As an attorney, I am frequently asked about whether a particular police search action was legal, or if the police had the right to take something owned by my client from them.
Whenever this question comes up, it is helpful to have a basic understanding of the rights each of us has under the U.S. Constitution.
The fourth amendment to the U.S. Constitution provides that:
“The right of the people to be secure in their persons, houses, papers, and effects, against unreasonable searches and seizures, shall not be violated, and no Warrants shall issue, but upon probable cause, supported by Oath or affirmation, and particularly describing the place to be searched, and the persons or things to be seized.”
This applies to all law enforcement officials, including state and local police, and F.B.I. agents.
So, in order for a police search to be constitutionally valid, a judge must have issued a valid search warrant (upon probable cause, supported by oath or affirmation), unless there is a valid exception to the warrant requirement (more on this later).
Let’s break this down a little further:
Search warrants: requirements
A search warrant must be issued by a federal or state judge, and gives the police the right to search for items that may be evidence of a felony or evidence that a particular person committed a felony.
As the constitution tells us, search warrants must specifically describe both the area to be searched and the item(s) being searched for.
Search warrants: validity
However, just because a search warrant was issued does not mean that it is a valid warrant!
In some cases of police misconduct, a police officer will intentionally mislead a judge about the facts to get the warrant. In other cases, a warrant might not be specific enough about the area being searched or the item(s) being sought.
In still other cases, warrants may be invalid because the issuing judge was biased in some way.
Search warrants: “knock-notice” rule
In California, even with a valid search warrant, the police can only use force to carry out the search warrant if, after telling you about their purpose and intent, you refuse to let them enter.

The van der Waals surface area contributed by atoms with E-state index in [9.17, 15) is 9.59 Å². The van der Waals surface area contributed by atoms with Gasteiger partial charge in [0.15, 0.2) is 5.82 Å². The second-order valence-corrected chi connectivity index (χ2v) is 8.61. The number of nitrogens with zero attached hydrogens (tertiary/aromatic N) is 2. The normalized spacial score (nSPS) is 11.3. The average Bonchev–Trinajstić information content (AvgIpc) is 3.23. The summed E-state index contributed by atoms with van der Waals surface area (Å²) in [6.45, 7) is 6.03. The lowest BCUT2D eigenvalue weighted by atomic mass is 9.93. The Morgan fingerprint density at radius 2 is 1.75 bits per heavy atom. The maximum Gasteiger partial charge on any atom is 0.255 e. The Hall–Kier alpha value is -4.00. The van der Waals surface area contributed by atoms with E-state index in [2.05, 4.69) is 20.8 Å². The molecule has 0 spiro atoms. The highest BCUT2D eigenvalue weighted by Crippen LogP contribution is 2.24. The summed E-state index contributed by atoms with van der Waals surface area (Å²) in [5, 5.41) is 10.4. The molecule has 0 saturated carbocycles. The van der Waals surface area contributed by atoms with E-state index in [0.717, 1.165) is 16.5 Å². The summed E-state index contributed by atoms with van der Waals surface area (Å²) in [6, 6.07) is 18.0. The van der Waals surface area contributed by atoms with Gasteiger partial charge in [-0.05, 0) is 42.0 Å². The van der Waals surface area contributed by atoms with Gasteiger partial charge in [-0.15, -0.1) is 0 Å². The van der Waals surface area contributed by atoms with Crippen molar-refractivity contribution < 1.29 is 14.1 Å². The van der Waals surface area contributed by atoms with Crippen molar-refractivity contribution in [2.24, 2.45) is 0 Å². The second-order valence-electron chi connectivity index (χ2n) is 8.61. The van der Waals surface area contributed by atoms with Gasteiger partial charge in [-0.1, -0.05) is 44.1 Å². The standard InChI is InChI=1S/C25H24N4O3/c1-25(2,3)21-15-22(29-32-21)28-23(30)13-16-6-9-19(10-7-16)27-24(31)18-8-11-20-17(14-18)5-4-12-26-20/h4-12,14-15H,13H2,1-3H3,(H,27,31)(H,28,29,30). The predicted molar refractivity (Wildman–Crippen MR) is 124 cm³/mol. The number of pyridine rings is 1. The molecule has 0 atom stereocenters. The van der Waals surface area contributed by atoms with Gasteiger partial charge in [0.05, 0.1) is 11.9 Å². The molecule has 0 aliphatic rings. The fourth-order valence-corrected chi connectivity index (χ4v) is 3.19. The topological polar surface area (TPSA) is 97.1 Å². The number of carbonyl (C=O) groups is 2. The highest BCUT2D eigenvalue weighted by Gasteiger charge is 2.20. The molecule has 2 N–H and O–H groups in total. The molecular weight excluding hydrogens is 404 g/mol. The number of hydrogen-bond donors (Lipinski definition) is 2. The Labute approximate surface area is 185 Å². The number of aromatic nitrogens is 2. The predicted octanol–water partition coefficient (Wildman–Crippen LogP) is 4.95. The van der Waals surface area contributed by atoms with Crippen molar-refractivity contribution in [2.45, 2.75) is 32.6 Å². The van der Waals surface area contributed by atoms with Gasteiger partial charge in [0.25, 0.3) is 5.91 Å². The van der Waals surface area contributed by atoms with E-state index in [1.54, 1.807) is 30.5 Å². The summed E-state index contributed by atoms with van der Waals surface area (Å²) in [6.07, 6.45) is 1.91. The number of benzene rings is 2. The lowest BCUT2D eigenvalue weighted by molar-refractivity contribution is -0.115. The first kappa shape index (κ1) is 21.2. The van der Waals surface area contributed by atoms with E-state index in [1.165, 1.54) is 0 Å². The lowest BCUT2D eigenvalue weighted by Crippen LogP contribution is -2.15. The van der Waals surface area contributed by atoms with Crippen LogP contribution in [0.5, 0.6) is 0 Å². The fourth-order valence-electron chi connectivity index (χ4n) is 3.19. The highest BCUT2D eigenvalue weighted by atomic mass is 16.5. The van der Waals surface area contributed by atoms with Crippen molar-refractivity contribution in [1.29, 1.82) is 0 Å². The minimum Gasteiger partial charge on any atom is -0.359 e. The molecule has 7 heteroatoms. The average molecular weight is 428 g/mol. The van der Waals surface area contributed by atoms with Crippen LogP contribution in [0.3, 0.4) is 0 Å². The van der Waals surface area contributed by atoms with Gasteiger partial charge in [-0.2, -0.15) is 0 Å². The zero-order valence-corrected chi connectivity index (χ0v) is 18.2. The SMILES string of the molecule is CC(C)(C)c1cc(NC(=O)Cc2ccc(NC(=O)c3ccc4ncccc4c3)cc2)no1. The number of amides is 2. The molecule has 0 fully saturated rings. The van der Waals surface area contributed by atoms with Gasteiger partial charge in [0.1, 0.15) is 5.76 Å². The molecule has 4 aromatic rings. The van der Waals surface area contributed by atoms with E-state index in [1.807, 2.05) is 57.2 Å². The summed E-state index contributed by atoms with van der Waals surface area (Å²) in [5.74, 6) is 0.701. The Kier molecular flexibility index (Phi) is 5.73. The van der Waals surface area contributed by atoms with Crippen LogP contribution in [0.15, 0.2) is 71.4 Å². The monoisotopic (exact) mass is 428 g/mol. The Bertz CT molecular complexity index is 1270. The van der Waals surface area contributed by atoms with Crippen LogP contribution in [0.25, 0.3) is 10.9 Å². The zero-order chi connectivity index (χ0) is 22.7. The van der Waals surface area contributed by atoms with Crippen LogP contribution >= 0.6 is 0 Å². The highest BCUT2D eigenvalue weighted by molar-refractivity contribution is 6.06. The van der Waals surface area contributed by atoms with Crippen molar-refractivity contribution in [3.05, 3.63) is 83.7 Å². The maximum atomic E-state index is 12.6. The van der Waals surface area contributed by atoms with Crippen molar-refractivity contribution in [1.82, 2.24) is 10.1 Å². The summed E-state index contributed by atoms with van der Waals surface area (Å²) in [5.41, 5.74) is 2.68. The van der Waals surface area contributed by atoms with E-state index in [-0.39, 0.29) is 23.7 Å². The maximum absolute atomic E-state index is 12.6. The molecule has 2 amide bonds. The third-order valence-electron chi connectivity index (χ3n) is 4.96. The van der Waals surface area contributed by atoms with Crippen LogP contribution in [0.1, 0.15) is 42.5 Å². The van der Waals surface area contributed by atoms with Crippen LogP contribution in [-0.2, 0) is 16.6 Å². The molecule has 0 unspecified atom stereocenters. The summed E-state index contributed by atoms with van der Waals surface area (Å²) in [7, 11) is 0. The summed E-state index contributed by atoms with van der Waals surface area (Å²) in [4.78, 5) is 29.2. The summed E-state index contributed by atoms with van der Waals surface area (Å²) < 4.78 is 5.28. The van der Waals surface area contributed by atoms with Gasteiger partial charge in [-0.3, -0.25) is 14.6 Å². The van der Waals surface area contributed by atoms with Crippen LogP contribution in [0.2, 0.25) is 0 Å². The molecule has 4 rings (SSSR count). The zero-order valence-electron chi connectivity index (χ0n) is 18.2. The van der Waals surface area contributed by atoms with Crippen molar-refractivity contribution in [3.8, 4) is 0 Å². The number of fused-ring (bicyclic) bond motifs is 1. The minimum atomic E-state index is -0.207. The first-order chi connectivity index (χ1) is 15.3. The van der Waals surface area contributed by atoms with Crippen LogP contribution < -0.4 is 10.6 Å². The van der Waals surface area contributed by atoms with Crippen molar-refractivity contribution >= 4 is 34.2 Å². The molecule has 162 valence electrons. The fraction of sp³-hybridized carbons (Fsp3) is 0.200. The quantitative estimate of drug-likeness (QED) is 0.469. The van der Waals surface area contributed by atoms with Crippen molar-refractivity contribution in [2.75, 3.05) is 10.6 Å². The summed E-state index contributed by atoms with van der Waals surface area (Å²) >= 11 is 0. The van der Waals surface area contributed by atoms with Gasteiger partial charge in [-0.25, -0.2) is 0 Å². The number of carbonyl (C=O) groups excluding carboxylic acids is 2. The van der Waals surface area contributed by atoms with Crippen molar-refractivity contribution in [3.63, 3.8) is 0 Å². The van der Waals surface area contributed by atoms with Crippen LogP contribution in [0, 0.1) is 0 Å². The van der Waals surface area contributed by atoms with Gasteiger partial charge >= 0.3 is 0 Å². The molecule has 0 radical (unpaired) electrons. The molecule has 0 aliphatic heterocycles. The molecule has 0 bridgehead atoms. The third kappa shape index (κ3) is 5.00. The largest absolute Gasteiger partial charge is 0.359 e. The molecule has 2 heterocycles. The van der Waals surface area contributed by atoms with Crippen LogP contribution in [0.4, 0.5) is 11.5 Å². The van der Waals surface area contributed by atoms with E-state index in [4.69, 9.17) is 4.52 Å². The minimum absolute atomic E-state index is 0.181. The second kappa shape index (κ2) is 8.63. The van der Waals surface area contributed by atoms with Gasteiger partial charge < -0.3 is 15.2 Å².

Police may overstep their authority in this area if they fail to state their purpose for being there, if they use force while stating their purpose or if they enter your home or car while the warrant is being issued.
Exceptions to search warrant and knock-notice requirements
If an exception exists, the police do not need to obtain a search warrant from a judge before conducting a search. Valid exceptions include:
- Inspection searches at international borders
- Searches/seizures done with voluntary consent
- Searches/seizures incident to a lawful arrest. This includes situations where the police are searching for criminal evidence that may otherwise be destroyed, or situations where there may be weapons that could be used against the police
- The “automobile exception”, where the police have probable cause to believe there is criminal evidence in a vehicle
- The “plain view” exception says that, while police are conducting a search that is otherwise legal, they can search obviously incriminating other evidence that is in plain view
- In emergency situations where a search is necessary to prevent serious property damage or physical harm, or to locate a fleeing suspect
- Searches where there is otherwise no reasonable expectation of privacy. You generally do have an expectation of privacy in your home, your cell phone, your computer, a hotel room or in a tent. You generally do not have an expectation of privacy under the law when it comes to public places, things you have thrown away or otherwise abandoned, in the contents of a stolen vehicle, or the contents of a vehicle in which you do not have any ownership interest.
The “Exclusionary Rule”
If you and your attorney believe you were the victim of an unlawful search or seizure, your attorney may invoke the “Exclusionary Rule” to ask that the evidence be excluded in your case. If the evidence is successfully suppressed, it cannot be used against you in a criminal trial.
The Exclusionary Rule applies both to evidence found during a search that wasn’t valid and to evidence that was discovered indirectly through an illegal search. This is sometimes referred to as the “fruit of the poisonous tree.”
You have protections under the U.S. constitution, but a determination about whether a police search and seizure action was valid will depend on a variety of circumstances, as described in this article.
You deserve to have an experienced criminal defense attorney behind you every step of the way. If you believe you may have been the victim of an illegal search and seizure action, contact us today.